21     to Skender Kuqi, and he said he saw that Mr. Haradinaj was pressing

22     Lahi Brahimaj to provide an explanation, saying to him, "Why did you do

23     that to him?"

24             Well, if that's true and the Prosecution advances this witness

25     unqualified in their terms as a witness of reliability and truth, and

Page 2810

 1     what's more, in this respect, in that important detail of intervening to

 2     remonstrate about the injuries inflicted to Skender Kuqi, he is

 3     corroborated in detail by entirely independent evidence from another

 4     witness, Rustem Tetaj, who was also present and whose testimony I'll come

 5     to later on, so if it is true then it is hardly, Your Honours may think,

 6     the response of a commander who was party to a joint criminal enterprise

 7     to mistreat and kill detainees at Jabllanice.  It wouldn't even sustain

 8     an allegation of command responsibility for it would involve an

 9     intervention of precisely the kind that a commander in a loosely

10     connected army of this kind would be expected to make.  So, in fact, the

11     evidence proves quite the reverse of the Prosecution's theory.

12             So that then is the evidence and the only evidence in relation to

13     Mr. Haradinaj given by the Prosecution's second star witness, the two

14     central pillars of their case.  Insofar as it's relied upon to prove a

15     case against Mr. Haradinaj have simply fallen away as a result of their

16     formal decision to abandon Witness 81, coupled with the fact that

17     Witness X eventually came and told the truth about Ramush Haradinaj, the

18     Prosecution's primary case theory has entirely collapsed.  You didn't

19     perhaps pick up a hint of that in Mr. Rogers' closing submission.  He

20     didn't apologise or indicate the entirety of the way he put his case had

21     fallen away.  He now wished to fall back upon an entirely alternative,

22     speculative joint criminal enterprise case theory based on stitching

23     together a lot of inconsistent evidence from Witness X about dates and

24     tried to persuade Your Honours to draw inferences from that.

25             The fact is Prosecution have been driven to abandon the key

Page 2811

 1     allegation that was the cornerstone of their case against Mr. Haradinaj,

 2     that he was present at and participating in the dreadful crimes that form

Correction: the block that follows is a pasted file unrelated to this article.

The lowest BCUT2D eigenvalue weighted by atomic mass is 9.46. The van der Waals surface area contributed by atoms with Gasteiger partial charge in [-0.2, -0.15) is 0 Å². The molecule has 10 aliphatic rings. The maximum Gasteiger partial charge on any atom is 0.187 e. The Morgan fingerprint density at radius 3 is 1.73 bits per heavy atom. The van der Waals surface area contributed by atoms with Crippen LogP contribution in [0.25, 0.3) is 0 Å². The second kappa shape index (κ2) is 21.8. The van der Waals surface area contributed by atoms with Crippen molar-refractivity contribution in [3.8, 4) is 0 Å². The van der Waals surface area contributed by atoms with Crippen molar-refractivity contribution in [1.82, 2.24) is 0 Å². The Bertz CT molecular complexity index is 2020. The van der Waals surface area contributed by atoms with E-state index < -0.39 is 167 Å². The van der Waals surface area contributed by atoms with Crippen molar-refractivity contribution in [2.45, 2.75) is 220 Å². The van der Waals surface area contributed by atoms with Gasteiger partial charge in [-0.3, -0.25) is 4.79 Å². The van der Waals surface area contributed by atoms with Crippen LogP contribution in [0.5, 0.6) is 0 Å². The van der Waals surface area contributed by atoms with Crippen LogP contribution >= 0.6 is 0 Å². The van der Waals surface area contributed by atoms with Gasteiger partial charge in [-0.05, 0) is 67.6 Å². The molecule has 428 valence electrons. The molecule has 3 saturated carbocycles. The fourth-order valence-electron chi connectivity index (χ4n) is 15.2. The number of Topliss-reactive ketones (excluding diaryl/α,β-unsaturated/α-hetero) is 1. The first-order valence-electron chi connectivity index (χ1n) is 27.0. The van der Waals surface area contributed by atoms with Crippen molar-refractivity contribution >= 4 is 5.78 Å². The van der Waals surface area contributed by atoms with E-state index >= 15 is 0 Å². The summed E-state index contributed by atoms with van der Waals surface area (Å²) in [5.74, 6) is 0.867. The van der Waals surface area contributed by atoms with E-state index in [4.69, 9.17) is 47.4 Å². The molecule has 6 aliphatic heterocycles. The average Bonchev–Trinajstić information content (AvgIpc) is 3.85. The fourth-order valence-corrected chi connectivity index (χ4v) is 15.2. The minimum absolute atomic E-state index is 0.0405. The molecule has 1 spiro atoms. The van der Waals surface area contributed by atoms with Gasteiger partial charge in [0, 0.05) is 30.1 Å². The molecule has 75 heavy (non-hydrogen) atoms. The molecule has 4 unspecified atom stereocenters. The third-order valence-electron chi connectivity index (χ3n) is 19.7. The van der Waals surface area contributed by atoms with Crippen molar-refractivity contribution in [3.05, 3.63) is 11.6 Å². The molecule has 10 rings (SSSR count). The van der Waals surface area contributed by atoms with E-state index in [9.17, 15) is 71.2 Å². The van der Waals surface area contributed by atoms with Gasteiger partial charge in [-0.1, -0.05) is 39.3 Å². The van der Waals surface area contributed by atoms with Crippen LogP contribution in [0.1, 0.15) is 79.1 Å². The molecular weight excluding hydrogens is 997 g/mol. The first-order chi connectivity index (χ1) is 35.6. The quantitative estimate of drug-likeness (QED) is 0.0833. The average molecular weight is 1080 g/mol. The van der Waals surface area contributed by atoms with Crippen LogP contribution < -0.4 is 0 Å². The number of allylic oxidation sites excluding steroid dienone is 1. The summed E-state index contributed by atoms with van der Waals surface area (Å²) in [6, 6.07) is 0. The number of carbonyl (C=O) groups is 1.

3     the basis of Count 1.  And as we all know, had he been, that would have

 4     provided ample evidence for convicting him on a joint criminal enterprise

 5     basis.  For anyone who was prepared as a commander to stand by and watch

 6     that happening would necessarily be condoning that conduct.  But there is

 7     not a shred of evidence that that is what happened, and indeed the

 8     evidence called by the Prosecution proves quite the reverse.

 9             So despite Mr. Rogers's attempt to fall back on a nebulous and

10     ill defined allegation that Mr. Haradinaj participated in some

11     unspecified way in a joint criminal enterprise to commit crimes when he

12     wasn't even there and there is no evidence that he knew about them with

13     the exception of Skender Kuqi when he intervenes, Mr. Rogers has --

14     despite that, Mr. Rogers has, in effect, conceded in his written brief

15     that the evidence is consistent with Mr. Haradinaj's acquittal.

16             At paragraphs 202 and 243 of the Prosecution closing brief, they

17     put an alternative thesis, an alternative analysis of their own case and

18     the evidence upon which they rely which is the proposition that the

19     evidence demonstrates, say the Prosecution, beyond reasonable doubt that

20     Mr. Brahimaj and Mr. Balaj participated in a joint criminal enterprise

21     with other members of the Brahimaj family and other KLA soldiers to

22     commit the crimes on this indictment but without Mr. Haradinaj being a

23     party to the agreement.  In other words, the Prosecution is suggesting,

24     and the words are clear, as an alternative to its main case, that

25     Mr. Haradinaj is not guilty.  Paragraphs 202 and 243.

Page 2812

 1             Well, that concession is inevitable, and it is correct, but it

 2     can also be seen as an implicit acknowledgement by the Prosecution that

 3     the verdict in Mr. Haradinaj's case too is close to inevitable.  For how

 4     can the Prosecution say to you that the evidence is consistent with that

 5     proposition and yet say to you at the same time that they can prove his

 6     guilt beyond reasonable doubt?

 7             Your Honours, at the end of the first trial, the Prosecution case

 8     against Mr. Haradinaj was fatally wounded, and the Trial Chamber on the